|Appears in Collections:||Faculty of Social Sciences Journal Articles|
|Peer Review Status:||Refereed|
|Title:||Supporting young children's learning with technology at home and in preschool|
|Publisher:||Taylor & Francis (Routledge)|
|Citation:||Plowman L, Stephen C & McPake J (2010) Supporting young children's learning with technology at home and in preschool, Research Papers in Education, 25 (1), pp. 93-113.|
|Abstract:||We describe two empirical investigations of three- and four-year-old children’s uses of technology, one conducted in family homes and the other in preschool settings, with the aim of comparing the ways in which children’s learning with technology is supported in these different settings. The studies conceptualise learning within a sociocultural framework and use the concept of guided interaction to focus the discussion. Three areas of learning that can be supported by the use of technologies are outlined (extending knowledge of the world, acquiring operational skills, and developing dispositions to learn), with the addition of learning about the cultural roles of technology in the home context. Both studies took place in Scotland and families were selected according to socioeconomic factors. The first study, of eight preschool settings, involved practitioners in implementing two interventions involving learning with technology. Findings were based on video analysis, interviews with practitioners and a process of guided enquiry. The second study, of children’s homes, involved survey responses from 346 parents and five visits over about fifteen months to an initial 24 case-study families. The article also draws on a discussion with educational experts to discuss the policy and practice implications for transition to school. There were differences in terms of the human and technological resources available, the motivation and opportunities for providing guided interaction and the types of learning that were supported. Children encountered a more diverse range of technologies at home, were more likely to request help and could benefit from observing family practices. The limitations on the technologies available in most preschool settings and their lack of use for authentic activities meant that there were fewer opportunities to develop children’s awareness of the different cultural and work-related uses of technology. Preschool and primary school staff have limited knowledge of children’s home experiences with technology.|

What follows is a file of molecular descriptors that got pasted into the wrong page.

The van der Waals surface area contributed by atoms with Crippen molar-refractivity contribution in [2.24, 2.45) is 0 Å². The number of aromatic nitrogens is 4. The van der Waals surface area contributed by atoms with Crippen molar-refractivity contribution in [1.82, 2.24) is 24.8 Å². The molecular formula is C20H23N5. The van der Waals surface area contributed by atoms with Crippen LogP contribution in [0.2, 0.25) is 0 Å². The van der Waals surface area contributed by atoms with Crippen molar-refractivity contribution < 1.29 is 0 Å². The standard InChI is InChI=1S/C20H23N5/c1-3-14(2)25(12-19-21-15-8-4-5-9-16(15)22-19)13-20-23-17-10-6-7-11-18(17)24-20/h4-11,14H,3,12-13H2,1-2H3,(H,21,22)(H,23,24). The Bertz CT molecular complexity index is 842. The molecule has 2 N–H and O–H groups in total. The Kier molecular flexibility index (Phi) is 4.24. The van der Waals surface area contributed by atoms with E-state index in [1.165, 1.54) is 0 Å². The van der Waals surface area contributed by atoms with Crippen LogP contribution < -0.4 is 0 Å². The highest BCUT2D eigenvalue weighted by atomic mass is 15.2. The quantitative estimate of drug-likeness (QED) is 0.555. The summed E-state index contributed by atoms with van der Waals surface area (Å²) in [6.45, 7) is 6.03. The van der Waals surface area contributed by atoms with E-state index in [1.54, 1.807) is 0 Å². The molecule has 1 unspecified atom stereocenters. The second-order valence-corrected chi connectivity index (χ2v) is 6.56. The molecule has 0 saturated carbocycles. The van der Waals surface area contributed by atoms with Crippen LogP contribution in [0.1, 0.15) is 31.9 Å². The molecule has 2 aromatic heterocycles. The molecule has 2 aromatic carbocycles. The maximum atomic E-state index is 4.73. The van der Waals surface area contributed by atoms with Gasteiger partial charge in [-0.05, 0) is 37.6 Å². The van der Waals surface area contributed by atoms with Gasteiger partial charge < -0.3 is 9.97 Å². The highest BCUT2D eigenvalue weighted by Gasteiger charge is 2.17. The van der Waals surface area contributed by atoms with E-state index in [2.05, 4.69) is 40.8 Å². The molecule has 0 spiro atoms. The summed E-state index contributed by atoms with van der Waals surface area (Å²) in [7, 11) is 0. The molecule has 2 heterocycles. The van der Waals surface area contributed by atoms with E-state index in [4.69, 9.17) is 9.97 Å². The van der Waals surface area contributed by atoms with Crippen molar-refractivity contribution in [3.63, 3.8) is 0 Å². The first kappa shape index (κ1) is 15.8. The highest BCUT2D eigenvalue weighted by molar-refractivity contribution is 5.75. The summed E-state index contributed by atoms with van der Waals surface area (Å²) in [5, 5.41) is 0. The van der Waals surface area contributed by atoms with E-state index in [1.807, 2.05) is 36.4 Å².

|Rights:||Published in Research Papers in Education by Taylor & Francis (Routledge).; This is an electronic version of an article published in Research Papers in Education, Volume 25, Issue 1, March 2010, pp. 93 - 113. Research Papers in Education is available online at: http://www.informaworld.com/openurl?genre=article&issn=0267-1522&volume=25&issue=1&spage=93|
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